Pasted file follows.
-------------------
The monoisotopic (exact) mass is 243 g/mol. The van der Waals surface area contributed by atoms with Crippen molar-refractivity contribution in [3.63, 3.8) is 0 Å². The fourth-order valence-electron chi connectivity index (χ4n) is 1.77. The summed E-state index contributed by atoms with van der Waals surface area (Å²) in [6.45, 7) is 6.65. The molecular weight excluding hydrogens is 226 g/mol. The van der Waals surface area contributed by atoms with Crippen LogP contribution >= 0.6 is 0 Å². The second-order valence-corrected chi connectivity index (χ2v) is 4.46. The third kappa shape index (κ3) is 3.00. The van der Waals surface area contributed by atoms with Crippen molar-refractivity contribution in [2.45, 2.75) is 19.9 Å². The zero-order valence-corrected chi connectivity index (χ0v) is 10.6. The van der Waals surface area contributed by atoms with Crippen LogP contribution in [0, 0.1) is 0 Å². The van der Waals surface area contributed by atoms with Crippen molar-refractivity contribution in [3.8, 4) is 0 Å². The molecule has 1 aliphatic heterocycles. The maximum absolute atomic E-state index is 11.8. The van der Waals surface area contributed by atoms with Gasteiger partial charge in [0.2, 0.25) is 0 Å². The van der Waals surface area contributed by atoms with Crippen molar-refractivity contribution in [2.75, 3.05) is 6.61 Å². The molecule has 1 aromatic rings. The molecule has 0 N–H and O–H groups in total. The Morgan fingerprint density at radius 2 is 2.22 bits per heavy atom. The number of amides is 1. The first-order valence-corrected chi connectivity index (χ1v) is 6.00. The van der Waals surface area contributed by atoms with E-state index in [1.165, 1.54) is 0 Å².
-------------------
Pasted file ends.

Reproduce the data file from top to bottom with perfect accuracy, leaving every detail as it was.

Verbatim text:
The monoisotopic (exact) mass is 243 g/mol. The van der Waals surface area contributed by atoms with Crippen molar-refractivity contribution in [3.63, 3.8) is 0 Å². The fourth-order valence-electron chi connectivity index (χ4n) is 1.77. The summed E-state index contributed by atoms with van der Waals surface area (Å²) in [6.45, 7) is 6.65. The molecular weight excluding hydrogens is 226 g/mol. The van der Waals surface area contributed by atoms with Crippen LogP contribution >= 0.6 is 0 Å². The second-order valence-corrected chi connectivity index (χ2v) is 4.46. The third kappa shape index (κ3) is 3.00. The van der Waals surface area contributed by atoms with Crippen molar-refractivity contribution in [2.45, 2.75) is 19.9 Å². The zero-order valence-corrected chi connectivity index (χ0v) is 10.6. The van der Waals surface area contributed by atoms with Crippen LogP contribution in [0, 0.1) is 0 Å². The van der Waals surface area contributed by atoms with Crippen molar-refractivity contribution in [3.8, 4) is 0 Å². The molecule has 1 aliphatic heterocycles. The maximum absolute atomic E-state index is 11.8. The van der Waals surface area contributed by atoms with Gasteiger partial charge in [0.2, 0.25) is 0 Å². The van der Waals surface area contributed by atoms with Crippen molar-refractivity contribution in [2.75, 3.05) is 6.61 Å². The molecule has 1 aromatic rings. The molecule has 0 N–H and O–H groups in total. The Morgan fingerprint density at radius 2 is 2.22 bits per heavy atom. The number of amides is 1. The first-order valence-corrected chi connectivity index (χ1v) is 6.00. The van der Waals surface area contributed by atoms with E-state index in [1.165, 1.54) is 0 Å².